”No,” she said, looking down at her feet. She was wearing slippers.

Then I pulled my trump card from my pocketbook. I gave her the name and phone number of a mobile crisis unit who would come out to their home and hospitalize the boy.

“How dare you!” she said. “He my son!”

That was the last straw. She was finished with me.

“I go,” she said.

“But don’t you want my help? He’s ruining your life.”

She gave me an angry look.

“Do you want me to pay you?” she asked.

Payment was the last thing on my mind. But I was so furious with her I said, “Yes, I would like something for my trouble.”

“You vant money?” she repeated.

“Ten dollars will be fine,” I said, looking at her flashing black eyes and fake red hair.

She opened her huge black bag, looked inside and shook her head “No.”

She closed her purse and walked out the door.

I followed her out and said, “Look, you’re going to leave here and feel terrible. I don’t want you to feel bad.”

By now, I pretty much hated the woman. She had wanted my help but changed her mind. Courageous she was not.

“Don’t be judgmental,” I said to myself.

I watched to see which car she would get into. None. She had vanished. Was she an apparition?

I ran around the corner, clopping in my leather boots, and there she was walking home, fast as a bunny in her furry slippers. A woman with very little money, and I’m trying to extract ten dollars from her like a con woman.

But she does own a cell phone. That I knew. Her son called her when she and I were talking inside the deli. She never answered him, but mumbled that he was on the line. Her husband had died. Yes, she said, he knew how to handle Gregory, but he had died five years ago.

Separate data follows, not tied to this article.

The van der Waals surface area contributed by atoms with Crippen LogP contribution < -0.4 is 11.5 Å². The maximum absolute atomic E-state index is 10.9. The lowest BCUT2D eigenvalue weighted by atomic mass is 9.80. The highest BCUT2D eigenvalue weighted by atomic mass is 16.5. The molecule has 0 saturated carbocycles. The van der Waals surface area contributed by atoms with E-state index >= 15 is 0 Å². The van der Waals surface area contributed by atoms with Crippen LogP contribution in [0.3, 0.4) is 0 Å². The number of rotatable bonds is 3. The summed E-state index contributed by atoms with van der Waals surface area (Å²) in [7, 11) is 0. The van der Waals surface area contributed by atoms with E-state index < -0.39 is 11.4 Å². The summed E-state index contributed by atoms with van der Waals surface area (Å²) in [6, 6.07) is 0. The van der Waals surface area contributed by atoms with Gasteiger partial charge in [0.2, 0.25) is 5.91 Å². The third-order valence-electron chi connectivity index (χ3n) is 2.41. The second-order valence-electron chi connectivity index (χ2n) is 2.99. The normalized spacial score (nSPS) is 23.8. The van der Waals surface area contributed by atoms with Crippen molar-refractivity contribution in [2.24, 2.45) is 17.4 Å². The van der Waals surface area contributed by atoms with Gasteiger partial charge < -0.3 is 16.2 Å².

Now I knew she was really a story out of Chekhov, a story I wished I had never read.

On the way home I stopped at a red light and pulled out my beautiful brand-new gray cell phone my son had bought me. It had large easy-to-read numerals, the kind you might give to an eighty-year-old lady or someone who was losing their marbles.

I had memorized the number: 215-784-2009 and vowed I’d learn to use more of its features some day. At the first red light, I dialed my home number. Therapists have feelings, too, and I needed to voice my supreme discontent.

“Hello, Ruthie,” I said. “Welcome home. You just went on a goddamn wild goose chase. Relax and have a good evening. And don’t forget about the challah rising in the fridge.”


Ruth Z. Deming has had her prose published in Creative Nonfiction, Haggard and Halloo, Mad Swirl and other lit mags. She lives in Willow Grove, a suburb of Philadelphia. She had a successful kidney transplant on April 1, 2011, courtesy of her daughter, Sarah Lynn Deming.  And we, the folks around Twisted Sister, are wishing them both all the best.

Drop by Ruth’s website at